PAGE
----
they tend to want to do things the way they did (or would have done) in india, and the last real contact they had with india was before they left..
now, i'm not calling you an anachronism.. you're probably just more pragmatic about your finanaces.. it also depends on the individual's approach to money, spending, entertainment etc, i guess..
i think i had a point when i started out, now i think i've just made a mess of it attempting to explain, so let me stop here.. :)
jackson

Syam said...

@thomas
im the same path as you are now :D
and waaaaaaaaaay behind jiby chetan
lol thats like 3 of us now :D loyola to SCT


something from what i learned 7 years back
"two roads diverged in a yellow woodand i wook the one less travelled by."
how iwish..and think u also wish.. that we could have taken the rare used path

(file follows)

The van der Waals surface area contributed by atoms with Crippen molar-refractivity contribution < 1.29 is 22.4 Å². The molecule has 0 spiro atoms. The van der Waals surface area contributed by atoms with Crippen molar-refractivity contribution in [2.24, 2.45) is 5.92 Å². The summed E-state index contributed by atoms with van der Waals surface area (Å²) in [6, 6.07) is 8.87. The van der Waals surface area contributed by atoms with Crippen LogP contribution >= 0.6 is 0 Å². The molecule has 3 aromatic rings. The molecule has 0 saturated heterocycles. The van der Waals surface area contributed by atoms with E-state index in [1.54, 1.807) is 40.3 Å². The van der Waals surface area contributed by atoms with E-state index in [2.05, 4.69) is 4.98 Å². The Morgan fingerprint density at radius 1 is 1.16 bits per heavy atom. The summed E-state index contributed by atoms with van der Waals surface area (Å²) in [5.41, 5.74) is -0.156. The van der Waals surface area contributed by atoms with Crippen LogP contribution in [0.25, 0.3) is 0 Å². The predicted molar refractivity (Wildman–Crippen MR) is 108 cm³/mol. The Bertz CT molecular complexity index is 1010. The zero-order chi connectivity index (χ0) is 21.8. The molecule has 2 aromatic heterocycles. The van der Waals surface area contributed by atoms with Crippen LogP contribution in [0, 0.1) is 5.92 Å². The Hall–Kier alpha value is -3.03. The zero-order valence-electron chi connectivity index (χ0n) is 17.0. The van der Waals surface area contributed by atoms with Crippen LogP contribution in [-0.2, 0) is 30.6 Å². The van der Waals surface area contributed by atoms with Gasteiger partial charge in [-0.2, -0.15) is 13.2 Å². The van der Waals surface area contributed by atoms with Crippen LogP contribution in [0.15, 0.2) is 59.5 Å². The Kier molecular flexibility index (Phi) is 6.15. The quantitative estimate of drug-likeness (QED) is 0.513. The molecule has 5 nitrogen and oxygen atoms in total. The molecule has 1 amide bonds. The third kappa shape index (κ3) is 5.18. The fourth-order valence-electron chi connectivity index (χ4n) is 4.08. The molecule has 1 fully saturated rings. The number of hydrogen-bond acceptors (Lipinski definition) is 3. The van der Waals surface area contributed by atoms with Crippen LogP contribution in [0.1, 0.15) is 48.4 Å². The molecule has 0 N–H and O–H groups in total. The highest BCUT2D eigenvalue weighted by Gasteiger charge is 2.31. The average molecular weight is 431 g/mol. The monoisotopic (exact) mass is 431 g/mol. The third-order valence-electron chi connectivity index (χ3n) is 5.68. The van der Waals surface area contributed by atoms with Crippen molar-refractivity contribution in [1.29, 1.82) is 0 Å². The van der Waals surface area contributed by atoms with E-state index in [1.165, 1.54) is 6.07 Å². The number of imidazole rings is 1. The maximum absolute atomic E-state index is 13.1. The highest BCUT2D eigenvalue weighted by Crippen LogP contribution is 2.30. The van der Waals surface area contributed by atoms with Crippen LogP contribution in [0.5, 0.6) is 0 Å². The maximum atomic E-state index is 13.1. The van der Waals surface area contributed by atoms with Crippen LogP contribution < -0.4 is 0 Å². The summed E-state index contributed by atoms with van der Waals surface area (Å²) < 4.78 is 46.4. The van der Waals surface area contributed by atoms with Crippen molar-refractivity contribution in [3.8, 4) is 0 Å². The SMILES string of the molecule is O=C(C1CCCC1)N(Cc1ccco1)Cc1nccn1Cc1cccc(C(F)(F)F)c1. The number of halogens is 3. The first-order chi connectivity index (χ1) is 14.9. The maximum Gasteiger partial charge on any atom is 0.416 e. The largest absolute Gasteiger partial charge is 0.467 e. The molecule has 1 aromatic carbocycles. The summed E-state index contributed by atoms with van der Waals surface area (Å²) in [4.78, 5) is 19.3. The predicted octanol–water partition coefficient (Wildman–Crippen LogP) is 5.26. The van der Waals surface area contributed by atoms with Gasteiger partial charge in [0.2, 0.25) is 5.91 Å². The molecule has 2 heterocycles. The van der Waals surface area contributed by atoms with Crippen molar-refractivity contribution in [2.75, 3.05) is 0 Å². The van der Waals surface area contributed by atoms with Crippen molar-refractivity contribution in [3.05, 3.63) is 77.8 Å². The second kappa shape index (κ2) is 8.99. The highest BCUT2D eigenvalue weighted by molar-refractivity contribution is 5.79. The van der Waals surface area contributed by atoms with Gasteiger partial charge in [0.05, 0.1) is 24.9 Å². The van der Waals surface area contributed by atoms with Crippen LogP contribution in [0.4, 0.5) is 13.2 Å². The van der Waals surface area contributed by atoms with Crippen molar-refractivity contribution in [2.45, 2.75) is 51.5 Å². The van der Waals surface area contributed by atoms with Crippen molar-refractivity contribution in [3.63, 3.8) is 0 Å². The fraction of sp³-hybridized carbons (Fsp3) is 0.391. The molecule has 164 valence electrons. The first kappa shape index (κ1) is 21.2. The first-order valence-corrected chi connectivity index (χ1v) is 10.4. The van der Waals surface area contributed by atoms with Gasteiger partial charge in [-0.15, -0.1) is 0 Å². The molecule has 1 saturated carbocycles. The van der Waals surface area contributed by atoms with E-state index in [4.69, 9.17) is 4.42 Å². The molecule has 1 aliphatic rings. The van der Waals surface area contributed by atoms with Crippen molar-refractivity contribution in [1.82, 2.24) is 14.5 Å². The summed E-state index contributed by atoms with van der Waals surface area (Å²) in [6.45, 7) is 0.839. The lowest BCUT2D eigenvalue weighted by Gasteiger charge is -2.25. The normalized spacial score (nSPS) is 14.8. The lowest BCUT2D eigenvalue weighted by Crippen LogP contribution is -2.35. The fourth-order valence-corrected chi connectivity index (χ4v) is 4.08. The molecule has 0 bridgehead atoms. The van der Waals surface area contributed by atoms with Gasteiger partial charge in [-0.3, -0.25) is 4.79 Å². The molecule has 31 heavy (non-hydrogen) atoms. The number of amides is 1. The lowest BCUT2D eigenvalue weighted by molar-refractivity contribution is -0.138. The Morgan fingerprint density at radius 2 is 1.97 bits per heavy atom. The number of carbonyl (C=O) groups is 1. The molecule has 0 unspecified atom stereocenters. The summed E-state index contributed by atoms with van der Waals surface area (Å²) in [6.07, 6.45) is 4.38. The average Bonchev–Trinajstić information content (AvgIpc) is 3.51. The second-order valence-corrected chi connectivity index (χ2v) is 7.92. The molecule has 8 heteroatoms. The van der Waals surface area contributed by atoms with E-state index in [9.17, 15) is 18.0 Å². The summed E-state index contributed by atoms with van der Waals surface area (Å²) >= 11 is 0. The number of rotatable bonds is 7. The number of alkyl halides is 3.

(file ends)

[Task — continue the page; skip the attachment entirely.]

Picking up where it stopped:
alas it were not so
but then as mr frost said
i still have miles to go before i sleep and miles to go before i sleep

Syam said...

one more
ive always been this cheerful guy.. determined to be happy whatver be around me
cos
everyone at some point will realise that the greater part of their happiness depends on their dispositions and not upon their circumstances
if you wanna be happy
no one can stop ya....
try it

Santhanu said...

my first comment...i have read all your posts till date..but something in this touched me...may be because i identify with the same situation..thanks for being an inspiration...

ursjina said...

yup..she wrte it in english..if im not mistaken she was a english prof or lecturer or smthn..

Pooja said...

Mediocre Existence. Thats what struck me. Its the exact same phrase I jotted down in my diary a couple of days back. Im more of a diary person than a blogger. My brother keeps telling me to start one, but I've never felt like doing it. Until now. See what your words have done? :-)